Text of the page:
06:58AM | 01/12/03
Member Since: 01/11/03
3 lifetime posts
I desire help! we purchased an 8 year old home from ogig. owners (in oregon), and went through typical home inspections, etc.,. Three weeks ago, our heating went out (unit is under the house in a crawlspace), and when we lifted the cover to crawlspace, saw a nightmare.. flooded crawlspace all the way up to the subfloor. It took 2 days to pump water out by professionals. There was a sump pump, but it had failed. The ductwork (flexible) was wrecked, as was the insulation, etc,. We have had the heating system replaced, and the ductwork (used metal this time), but my biggest concern, is that the workers found that we have no moisture barrier underneat our attached wrap around deck, and inadquate ventilation .. there is condensation on every under surface and it is just rotten. they also found that there is so much mold, they thought they'd visualized a dead dog (it was huge mold mounds!). Our son is highly allergic to mold, and is currently staying in our guest house so that he is not exposed to this. We had a flood expert come out and he's trenching around our home, the entire perimeter, and then routing that trench away from the house (french drain) so that this can't happen again. In essence, the underneath of our home filled like a swimming pool. None of this is covered by insurance, and we are already upward of $20,000 into this nightmare. My biggest concern, and question, is the mold issue! How do we properly get rid of the mold, and more importantly, keep it from coming back on surfaces that are clearly soaked through and rotten? We are replacing our wooden deck with a synthetic susbstitute and placing a moisture barrier underneath, but there is mold on other parts of the understructure of the home. Please, any help you could offer would be so appreciated!
Thank you!


08:41PM | 01/13/03
Member Since: 12/23/02
18 lifetime posts
Spray everything with a 50/50 mix of chlorine bleach and water. Household bleach is fine. Get a spray bottle, a respirator, and go to it. Throw out everything loose in that crawlspace which may have been contaminated, and dig out the moldy dirt down at least two inches, and replace with new pea gravel or sand. Seal the crawlspace floor air-tight, with 6 mil poly vapour barrier.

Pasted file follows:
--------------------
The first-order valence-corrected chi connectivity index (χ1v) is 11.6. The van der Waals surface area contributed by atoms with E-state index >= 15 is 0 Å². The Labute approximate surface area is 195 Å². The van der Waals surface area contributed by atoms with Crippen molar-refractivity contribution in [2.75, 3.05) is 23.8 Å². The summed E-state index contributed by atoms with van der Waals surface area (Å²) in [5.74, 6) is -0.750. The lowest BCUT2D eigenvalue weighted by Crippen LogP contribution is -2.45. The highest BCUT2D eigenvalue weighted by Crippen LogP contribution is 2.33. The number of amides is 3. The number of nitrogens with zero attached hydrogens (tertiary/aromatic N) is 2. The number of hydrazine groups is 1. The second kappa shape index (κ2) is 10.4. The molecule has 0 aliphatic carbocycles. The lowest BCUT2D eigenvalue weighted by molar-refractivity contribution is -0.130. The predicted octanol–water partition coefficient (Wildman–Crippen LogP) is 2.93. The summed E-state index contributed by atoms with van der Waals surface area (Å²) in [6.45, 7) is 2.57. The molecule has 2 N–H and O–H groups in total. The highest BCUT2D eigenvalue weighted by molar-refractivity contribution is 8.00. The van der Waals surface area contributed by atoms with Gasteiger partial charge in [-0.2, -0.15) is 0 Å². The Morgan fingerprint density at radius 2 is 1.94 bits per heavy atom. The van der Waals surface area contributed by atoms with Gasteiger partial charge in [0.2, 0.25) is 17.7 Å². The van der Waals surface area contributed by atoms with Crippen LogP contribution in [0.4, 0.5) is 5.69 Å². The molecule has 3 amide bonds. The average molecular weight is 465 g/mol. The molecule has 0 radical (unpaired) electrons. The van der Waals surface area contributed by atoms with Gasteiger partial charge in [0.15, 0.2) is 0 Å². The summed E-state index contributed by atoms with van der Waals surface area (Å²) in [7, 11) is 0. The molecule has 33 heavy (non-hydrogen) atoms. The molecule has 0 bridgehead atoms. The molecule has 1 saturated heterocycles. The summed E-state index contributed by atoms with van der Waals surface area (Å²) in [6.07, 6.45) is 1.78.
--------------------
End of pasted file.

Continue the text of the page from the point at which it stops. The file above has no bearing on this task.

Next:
Then, you will need to ventilate the whole house, if your child is allergic. Crawlspaces are inheremtly moldy, even in the best circumstances. I suggest an HRV (heat recovery ventilator), and an air cleaner on your furnace. It's unfortunate that you have the furnace down in there. Make sure it isn't drawing in crawlspace air to fire, and seal all the seams with mastic or aluminum tape (NOT ordinary duct tape!). I'm allergic to mold, yet live with a dirt crawlspace, thanks to my HRV and electronic air cleaner. They work miracles.


06:02AM | 01/14/03
Member Since: 01/11/03
3 lifetime posts
Thank you for the information. We are currently having a lot of work done to rectify this problem, and I will show this post to our contractor. I haven't heard of the systems you mentioned, that can be added to our heating system, so that's a huge help. Again, thank you so much!!


04:22PM | 01/15/03
Member Since: 01/13/03
50 lifetime posts

The ACGIH recommends chlorine as a last resort. You need to;
1. Solve the moisture problem
2. Remove all porous material that is contaminated and replace it
3. Clean (borax soap from the grocery store is best) all non-porous material
4. Follow the rest of Housebroken's advice to the letter

1. Mold cannot grom without moisture
2. Simply killing mold is not enough, dead mold spores can still cause allergic reactions
3. Moisture control through drainage and ventilation is key



02:47AM | 01/16/03
Member Since: 01/11/03
3 lifetime posts
Thank you, Bob. What a learning experience this has been! It is going to be a challenge to get all that cleaned, as the crawlspace narrows to 18" at it's narrowest, and there are enough black widow spider webs down there to look like the Munsters house! ;-) I was a bit concerned about the chlorine situation, just because of lack of ventilation while working. We may end up hiring this part of the job out to professionals. Thanks for your input on this. Kelle


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